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(W. Ferger: de Vocativi usu Plautino Terentianoque. Strasburg, 1889.)

In Latin the Vocative is distinguished in form from the Nominative only in the Singular of the Second Declension; and that not always in Plautus, in the colloquial language of endearment, e.g.

But Plautus and Terence recognize a distinction between puere Vocative and puer Nominative (sometimes Vocative) which has disappeared by the classical period. O is added to a Vocative in emotional utterance, e.g. Trin. 1072certe is est, is est profecto. O mi ere exoptatissume!”, in the invocation of absent persons, etc., e.g. Trin. 617O ere Charmides, quom absenti hic tua res distrahitur tibi, utinam te rediisse salvom videam!”; but is usually omitted, e.g.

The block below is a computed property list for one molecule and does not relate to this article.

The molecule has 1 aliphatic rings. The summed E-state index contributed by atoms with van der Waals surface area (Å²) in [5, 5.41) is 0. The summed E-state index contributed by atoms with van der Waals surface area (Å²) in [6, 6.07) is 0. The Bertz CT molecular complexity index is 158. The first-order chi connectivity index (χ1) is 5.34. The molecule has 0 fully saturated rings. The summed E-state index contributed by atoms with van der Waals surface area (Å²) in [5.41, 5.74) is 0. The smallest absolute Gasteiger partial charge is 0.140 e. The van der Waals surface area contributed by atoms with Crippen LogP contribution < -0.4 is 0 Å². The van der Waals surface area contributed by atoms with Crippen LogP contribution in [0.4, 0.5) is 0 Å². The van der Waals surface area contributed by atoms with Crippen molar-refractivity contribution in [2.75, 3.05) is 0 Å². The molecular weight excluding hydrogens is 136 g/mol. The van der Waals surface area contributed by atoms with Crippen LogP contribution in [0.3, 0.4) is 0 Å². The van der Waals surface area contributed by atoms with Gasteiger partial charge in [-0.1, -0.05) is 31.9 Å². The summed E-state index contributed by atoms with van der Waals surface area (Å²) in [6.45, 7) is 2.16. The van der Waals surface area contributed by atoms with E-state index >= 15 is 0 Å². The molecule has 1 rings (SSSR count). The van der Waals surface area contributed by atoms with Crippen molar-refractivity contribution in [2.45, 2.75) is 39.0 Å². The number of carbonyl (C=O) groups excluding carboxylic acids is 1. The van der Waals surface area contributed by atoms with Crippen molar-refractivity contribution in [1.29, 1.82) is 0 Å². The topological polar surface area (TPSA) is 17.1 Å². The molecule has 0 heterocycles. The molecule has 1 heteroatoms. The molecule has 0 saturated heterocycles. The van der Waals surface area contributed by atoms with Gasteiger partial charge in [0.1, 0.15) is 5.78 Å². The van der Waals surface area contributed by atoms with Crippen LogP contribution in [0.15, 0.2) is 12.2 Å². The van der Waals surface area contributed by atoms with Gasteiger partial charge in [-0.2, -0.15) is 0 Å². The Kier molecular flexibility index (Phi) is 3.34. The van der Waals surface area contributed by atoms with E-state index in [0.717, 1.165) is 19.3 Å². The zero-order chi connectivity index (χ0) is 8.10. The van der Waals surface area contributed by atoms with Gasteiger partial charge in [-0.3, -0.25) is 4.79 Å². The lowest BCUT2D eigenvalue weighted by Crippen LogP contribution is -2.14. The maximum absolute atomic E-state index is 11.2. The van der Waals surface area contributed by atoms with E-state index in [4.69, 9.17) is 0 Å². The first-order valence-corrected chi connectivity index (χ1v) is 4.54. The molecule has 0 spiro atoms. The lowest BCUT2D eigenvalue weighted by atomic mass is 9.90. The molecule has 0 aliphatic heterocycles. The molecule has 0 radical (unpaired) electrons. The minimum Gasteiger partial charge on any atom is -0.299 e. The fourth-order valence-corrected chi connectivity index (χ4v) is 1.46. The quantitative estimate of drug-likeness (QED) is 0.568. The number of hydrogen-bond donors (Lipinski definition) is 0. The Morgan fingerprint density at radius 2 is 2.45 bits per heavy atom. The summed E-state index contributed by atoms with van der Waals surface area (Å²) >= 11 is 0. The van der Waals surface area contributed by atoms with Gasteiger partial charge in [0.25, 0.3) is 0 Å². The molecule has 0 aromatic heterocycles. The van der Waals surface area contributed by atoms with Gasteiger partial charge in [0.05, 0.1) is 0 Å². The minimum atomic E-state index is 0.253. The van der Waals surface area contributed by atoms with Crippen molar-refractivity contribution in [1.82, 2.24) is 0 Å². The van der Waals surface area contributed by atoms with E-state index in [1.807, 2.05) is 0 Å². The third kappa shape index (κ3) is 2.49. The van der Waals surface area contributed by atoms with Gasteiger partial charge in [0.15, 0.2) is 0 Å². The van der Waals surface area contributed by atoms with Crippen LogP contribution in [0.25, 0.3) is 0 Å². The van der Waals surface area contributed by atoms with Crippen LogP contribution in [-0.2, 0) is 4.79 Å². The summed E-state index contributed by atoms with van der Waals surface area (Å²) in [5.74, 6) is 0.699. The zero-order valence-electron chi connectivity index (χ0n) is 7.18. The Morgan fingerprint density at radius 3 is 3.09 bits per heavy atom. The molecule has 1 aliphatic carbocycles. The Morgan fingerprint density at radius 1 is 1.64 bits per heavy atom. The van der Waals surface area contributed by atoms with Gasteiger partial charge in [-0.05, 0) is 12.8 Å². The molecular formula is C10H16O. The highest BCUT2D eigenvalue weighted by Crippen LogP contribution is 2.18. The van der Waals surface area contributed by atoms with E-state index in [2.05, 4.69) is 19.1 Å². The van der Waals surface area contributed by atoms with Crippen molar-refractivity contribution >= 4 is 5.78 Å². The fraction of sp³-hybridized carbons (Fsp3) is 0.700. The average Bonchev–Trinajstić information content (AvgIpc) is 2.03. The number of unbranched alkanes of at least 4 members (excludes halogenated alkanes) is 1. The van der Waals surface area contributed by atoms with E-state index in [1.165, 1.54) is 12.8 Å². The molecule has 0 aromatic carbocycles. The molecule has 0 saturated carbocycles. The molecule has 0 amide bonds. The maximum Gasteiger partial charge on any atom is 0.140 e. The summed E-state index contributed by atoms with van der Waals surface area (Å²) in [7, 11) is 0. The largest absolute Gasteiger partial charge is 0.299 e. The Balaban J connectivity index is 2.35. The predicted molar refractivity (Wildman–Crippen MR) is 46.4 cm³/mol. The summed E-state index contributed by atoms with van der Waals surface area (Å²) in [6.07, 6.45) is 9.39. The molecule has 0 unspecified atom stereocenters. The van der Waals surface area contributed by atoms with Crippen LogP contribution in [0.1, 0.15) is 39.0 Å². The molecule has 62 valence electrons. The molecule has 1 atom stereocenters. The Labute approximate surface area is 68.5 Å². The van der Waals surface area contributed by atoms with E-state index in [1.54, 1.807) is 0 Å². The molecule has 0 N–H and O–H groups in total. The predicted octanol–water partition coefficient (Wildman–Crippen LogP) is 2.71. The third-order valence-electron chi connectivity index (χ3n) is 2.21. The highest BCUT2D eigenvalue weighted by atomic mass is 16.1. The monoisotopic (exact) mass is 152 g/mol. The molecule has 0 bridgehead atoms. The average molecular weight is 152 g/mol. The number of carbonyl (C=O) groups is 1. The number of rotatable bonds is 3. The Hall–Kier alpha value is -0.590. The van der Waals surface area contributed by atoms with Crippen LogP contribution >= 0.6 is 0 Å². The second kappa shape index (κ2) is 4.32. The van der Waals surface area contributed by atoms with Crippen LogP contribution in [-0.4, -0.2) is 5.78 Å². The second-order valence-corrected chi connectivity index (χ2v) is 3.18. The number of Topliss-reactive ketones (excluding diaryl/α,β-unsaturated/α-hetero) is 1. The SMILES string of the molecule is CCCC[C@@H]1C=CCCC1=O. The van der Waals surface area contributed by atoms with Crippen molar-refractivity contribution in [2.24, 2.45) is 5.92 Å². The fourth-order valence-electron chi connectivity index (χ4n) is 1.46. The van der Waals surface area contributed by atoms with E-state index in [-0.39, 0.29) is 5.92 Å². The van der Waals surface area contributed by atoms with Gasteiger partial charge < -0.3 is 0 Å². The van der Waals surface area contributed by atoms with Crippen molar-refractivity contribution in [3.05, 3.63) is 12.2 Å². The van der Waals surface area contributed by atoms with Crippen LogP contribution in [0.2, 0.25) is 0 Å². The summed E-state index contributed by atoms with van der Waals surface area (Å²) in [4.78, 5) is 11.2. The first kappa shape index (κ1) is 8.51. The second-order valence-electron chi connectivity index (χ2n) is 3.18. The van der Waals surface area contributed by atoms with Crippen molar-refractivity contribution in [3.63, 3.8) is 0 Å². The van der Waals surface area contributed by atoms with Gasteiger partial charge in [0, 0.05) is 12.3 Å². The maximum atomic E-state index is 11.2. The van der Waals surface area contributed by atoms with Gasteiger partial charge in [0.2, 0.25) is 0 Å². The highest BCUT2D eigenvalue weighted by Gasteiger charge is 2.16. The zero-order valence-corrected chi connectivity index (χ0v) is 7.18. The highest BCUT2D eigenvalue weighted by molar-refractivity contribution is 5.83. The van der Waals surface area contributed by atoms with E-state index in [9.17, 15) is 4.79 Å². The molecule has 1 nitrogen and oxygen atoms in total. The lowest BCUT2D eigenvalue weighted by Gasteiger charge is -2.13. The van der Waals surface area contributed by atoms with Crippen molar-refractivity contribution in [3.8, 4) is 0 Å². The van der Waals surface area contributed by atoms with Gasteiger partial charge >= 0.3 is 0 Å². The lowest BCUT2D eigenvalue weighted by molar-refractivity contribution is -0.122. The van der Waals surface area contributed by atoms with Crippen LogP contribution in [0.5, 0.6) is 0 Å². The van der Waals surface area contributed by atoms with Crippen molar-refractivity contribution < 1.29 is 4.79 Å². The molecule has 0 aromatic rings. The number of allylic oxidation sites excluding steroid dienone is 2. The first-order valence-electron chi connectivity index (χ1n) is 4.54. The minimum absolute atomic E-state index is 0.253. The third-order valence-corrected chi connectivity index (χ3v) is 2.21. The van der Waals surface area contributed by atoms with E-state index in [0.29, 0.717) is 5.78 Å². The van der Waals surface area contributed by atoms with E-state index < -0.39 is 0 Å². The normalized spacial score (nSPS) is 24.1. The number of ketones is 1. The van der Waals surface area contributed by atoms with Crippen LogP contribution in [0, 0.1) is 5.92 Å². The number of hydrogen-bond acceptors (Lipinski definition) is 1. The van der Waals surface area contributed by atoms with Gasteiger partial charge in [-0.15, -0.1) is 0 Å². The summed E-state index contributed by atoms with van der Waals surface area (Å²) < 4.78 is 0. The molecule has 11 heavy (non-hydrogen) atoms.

O Iuppiter! is common in Terence, but Plautus uses Iuppiter! without O. (Pro Iuppiter! is also used by both.)

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